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Sleuthing Out the Future of NBCU's Trio's Channel

November 7, 2005 12:00 AM

Last week NBC Universal announced Sleuth, a new digital crime-and-mystery cable network set to launch Jan. 1 with repurposed broadcast fare such as "Miami Vice," "The A-Team" and "Knight Rider." But the real whodunit is figuring out what the announcement means for NBC's stepchild network Trio, which continues to pester NBCU cable entertainment chief Jeff Gaspin by virtue of its ongoing existence. Sources said NBCU plans to give Sleuth a distribution jump-start by rebranding Trio's channel space, just as Viacom sacrificed VH1 Mega Hits to make room for Logo earlier this year. The theory adds that Trio, whose Web site home page looks like a 2003 time capsule, might continue rerunning episodes of its ironically titled "Brilliant But Cancelled" in perpetuity via a broadband space. When asked about the purported plan, an NBCU spokesperson said: "We will have an announcement about Trio in three weeks." -James Hibberd





Start Yourself Over Online

Game show fans have always been able to get a home version of their TV favorites, but now a syndicated self-help strip is giving viewers a chance to re-create themselves without signing up for a multiweek stint on the show. NBC Universal's "Starting Over" launches its "Tell Your Friends You're Starting Over" program Nov. 14, which allows viewers and their friends to log on at the show's Web site and set up an e-mail-based support group. The program triggers regular e-mail checkups and updates, with occasional input from the "Starting Over" life coaches. Successful program participants will be mentioned on the air. Of course, the program won't have the capability of yelling at viewers looking to lose weight when they raid the fridge for a late-night snack. -Christopher Lisotta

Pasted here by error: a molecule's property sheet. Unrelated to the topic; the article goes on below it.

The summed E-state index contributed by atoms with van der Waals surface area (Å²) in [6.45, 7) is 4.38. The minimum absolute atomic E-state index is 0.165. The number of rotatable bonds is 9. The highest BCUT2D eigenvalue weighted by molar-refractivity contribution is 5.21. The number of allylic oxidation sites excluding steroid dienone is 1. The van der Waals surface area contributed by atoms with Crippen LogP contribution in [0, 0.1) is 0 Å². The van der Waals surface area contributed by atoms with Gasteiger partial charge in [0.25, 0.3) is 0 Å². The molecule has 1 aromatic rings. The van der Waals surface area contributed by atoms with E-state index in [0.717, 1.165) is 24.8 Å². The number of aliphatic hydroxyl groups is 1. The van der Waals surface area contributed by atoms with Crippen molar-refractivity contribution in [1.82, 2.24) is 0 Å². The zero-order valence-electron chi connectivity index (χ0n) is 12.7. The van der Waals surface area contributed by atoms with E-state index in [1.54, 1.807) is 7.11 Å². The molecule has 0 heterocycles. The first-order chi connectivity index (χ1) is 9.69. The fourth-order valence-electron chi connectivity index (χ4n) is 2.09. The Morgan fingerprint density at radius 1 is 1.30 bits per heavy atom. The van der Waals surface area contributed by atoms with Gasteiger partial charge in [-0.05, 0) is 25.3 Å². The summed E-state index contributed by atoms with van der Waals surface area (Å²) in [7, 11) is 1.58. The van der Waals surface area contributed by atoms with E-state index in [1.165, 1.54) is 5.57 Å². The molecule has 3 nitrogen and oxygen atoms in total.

TiVo for Two

Seems the video iPod is breathing new life into TiVo. The original digital video recorder still has a swarm of devotees willing to develop product extensions for free. Take Will Wagner, who, working from his garage in San Francisco with two other programmers, developed software that lets TiVo users with TiVoToGo capability automatically send recorded shows to a video iPod or a Sony PlayStation Portable or Palm device. "It's cool to see it in users' hands. We don't really have the wherewithal to sell it," Mr. Wagner said. Mr. Wagner's approach is not uncommon; astute hackers have been building TiVo add-ons for years-to wit: caller ID on the TV. But Mr. Wagner's software, available at TVharmony.com, can be used by the tech-savvy and -not-so-savvy. TiVo declined to comment on the new software. In the past the company has not endorsed such home-grown efforts, but neither has it stopped them if they don't run afoul of the law or copyright. After all, in a few years those loyalists may be the only users TiVo has left. -Daisy Whitney